An article in HealthLine states people with ADHD are predominantly inattentive, meaning, they have difficulty focusing, finishing tasks, and following instructions. They are prone to distractions by anything that catches their attention.
Inattentive ADHD often manifests as forgetfulness, apathy, or distractibility, and can be mistaken for anxiety or a mood disorder in adults. In children, it may resemble a learning disorder. People with inattentive ADHD make careless mistakes because they have difficulty sustaining attention, following detailed instructions, and organizing tasks and activities. They are forgetful, easily distracted by external stimuli, and often lose things. They may leave projects unfinished and appear not to listen when you speak. These are all symptoms of Inattentive – Type ADHD; not personal defects. –ADDitudemag.com
It Is Not Their Fault
I have worked with or come in contact with several people who have the disorder. So far, my evaluation holds true for all.
When my husband, my editor, read this post he said, “It sounds like I just haven’t grown up like I’m still a 10-year-old.”
When we first met I felt very much the same until I began studying ADHD, and other disorders. Upon evaluating my husband’s behavior of not being focused, not finishing tasks, being easily distracted, I discovered that his brain actually worked that way. He would be totally surprised when I drew his attention to the lack of follow-through.
I’ve come to the conclusion that his brain works so fast that he doesn’t have the time to finish a task without consciously slowing his brain down.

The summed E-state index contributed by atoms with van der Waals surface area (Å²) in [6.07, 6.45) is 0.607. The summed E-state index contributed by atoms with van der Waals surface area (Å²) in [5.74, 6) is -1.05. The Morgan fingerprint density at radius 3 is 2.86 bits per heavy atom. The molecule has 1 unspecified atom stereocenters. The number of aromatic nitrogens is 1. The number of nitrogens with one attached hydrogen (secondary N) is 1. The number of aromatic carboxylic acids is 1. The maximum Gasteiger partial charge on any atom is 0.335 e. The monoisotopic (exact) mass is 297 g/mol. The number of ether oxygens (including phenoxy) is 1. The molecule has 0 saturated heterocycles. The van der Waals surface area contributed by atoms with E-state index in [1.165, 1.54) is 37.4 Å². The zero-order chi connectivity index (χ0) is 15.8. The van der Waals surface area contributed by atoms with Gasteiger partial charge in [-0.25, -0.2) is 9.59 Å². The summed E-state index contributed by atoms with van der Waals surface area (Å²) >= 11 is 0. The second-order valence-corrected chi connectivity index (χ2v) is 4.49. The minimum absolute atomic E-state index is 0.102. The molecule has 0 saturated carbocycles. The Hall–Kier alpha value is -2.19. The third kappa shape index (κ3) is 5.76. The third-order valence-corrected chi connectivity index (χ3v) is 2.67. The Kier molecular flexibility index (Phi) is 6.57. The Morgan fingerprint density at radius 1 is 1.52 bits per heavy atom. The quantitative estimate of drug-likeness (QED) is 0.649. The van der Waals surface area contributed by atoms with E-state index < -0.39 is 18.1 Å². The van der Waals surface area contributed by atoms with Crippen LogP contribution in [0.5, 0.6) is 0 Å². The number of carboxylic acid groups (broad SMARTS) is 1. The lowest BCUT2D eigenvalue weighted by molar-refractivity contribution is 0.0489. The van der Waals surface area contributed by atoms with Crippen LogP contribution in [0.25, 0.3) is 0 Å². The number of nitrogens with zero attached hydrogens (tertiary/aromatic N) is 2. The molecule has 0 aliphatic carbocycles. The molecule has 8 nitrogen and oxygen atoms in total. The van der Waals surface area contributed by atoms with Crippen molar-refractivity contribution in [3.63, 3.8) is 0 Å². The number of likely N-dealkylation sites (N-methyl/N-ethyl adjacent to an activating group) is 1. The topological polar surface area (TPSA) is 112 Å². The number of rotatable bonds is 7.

Later in this paper and in other posts I’ve written, you see where I describe “WorkArounds.” You will also see similar methods in FastBraiin.com, where you can train the brain to slow down and consciously think about the next step.
Currently, kids with ADHD are being trained at an early age to think and react differently. People, like my husband, did not have the opportunity as a child to develop these skills. Adults who have never been treated with medication or behavior modification can still learn new habits. The behavior modification actually creates new dendrites, the branching process of a neuron that conducts impulses toward the cell, in the brain.
We work together on the behaviors mentioned later in this post. As a result, his follow-through behavior is greatly improved.
Focus and Concentration
There are two sides to the Inattentive: Lack of Focus and Hyper-Focus. People with ADHD have an extraordinary ability to hyper-focus on certain subjects or projects. I, for one, wish I had half of Larry’s ability to focus.
Larry is a singer/songwriter and a very good songwriter, I might add. He has a home studio where he records and masters his songs. It is not unusual for him to go into his studio, with his full attention on his music, not seeing anything else. He can go for hours without sleep, food or anything.
When he is totally focused, at times, I can walk up behind him, tap him on the shoulder and get absolutely no response.
If I’m behind him and I raise my voice, his emotions can explode and go from 0 to 100 in seconds. He reacts in a “fight or flight” mode, totally surprised, not knowing that I was in the room, and feeling unjustly “yelled at.”
Yet, the flipside is also true. If he doesn’t like the task he’s doing, everything is a distraction, a “shiny thing” as we like to call it. All it takes is one “shiny thing” and he’s off on a new adventure with the old task left “as is”.
Distraction Example “A Shiny Thing”
One night while eating dinner, Larry accidentally spilled his drink. He jumped up to get a towel. We usually do not have the TV on while eating, but that night we did. He stopped half-way into the kitchen when something on the TV caught his attention.
At that moment, the Kool-Aid running across the table top toward the edge where it would soon begin dripping on the floor did not exist. His attention his focus suddenly shifted and he stopped dead in his tracks watching TV.